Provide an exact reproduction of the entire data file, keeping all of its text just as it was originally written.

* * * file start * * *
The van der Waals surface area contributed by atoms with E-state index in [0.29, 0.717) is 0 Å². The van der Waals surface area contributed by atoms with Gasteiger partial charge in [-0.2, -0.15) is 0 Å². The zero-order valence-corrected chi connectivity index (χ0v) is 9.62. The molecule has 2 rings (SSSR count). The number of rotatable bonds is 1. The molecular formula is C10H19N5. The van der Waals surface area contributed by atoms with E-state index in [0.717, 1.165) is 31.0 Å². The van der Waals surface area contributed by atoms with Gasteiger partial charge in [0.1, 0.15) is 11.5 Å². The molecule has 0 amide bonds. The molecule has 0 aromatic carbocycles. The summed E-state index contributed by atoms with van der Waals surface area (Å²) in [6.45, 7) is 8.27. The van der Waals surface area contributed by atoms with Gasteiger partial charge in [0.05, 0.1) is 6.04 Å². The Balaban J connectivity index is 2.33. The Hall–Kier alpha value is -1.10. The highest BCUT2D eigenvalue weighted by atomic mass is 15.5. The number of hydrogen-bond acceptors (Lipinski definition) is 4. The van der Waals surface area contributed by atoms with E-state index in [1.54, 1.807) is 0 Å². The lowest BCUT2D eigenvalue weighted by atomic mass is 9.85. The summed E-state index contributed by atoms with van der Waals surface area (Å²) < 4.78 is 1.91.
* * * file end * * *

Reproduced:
The van der Waals surface area contributed by atoms with E-state index in [0.29, 0.717) is 0 Å². The van der Waals surface area contributed by atoms with Gasteiger partial charge in [-0.2, -0.15) is 0 Å². The zero-order valence-corrected chi connectivity index (χ0v) is 9.62. The molecule has 2 rings (SSSR count). The number of rotatable bonds is 1. The molecular formula is C10H19N5. The van der Waals surface area contributed by atoms with E-state index in [0.717, 1.165) is 31.0 Å². The van der Waals surface area contributed by atoms with Gasteiger partial charge in [0.1, 0.15) is 11.5 Å². The molecule has 0 amide bonds. The molecule has 0 aromatic carbocycles. The summed E-state index contributed by atoms with van der Waals surface area (Å²) in [6.45, 7) is 8.27. The van der Waals surface area contributed by atoms with Gasteiger partial charge in [0.05, 0.1) is 6.04 Å². The Balaban J connectivity index is 2.33. The Hall–Kier alpha value is -1.10. The highest BCUT2D eigenvalue weighted by atomic mass is 15.5. The number of hydrogen-bond acceptors (Lipinski definition) is 4. The van der Waals surface area contributed by atoms with E-state index in [1.54, 1.807) is 0 Å². The lowest BCUT2D eigenvalue weighted by atomic mass is 9.85. The summed E-state index contributed by atoms with van der Waals surface area (Å²) < 4.78 is 1.91.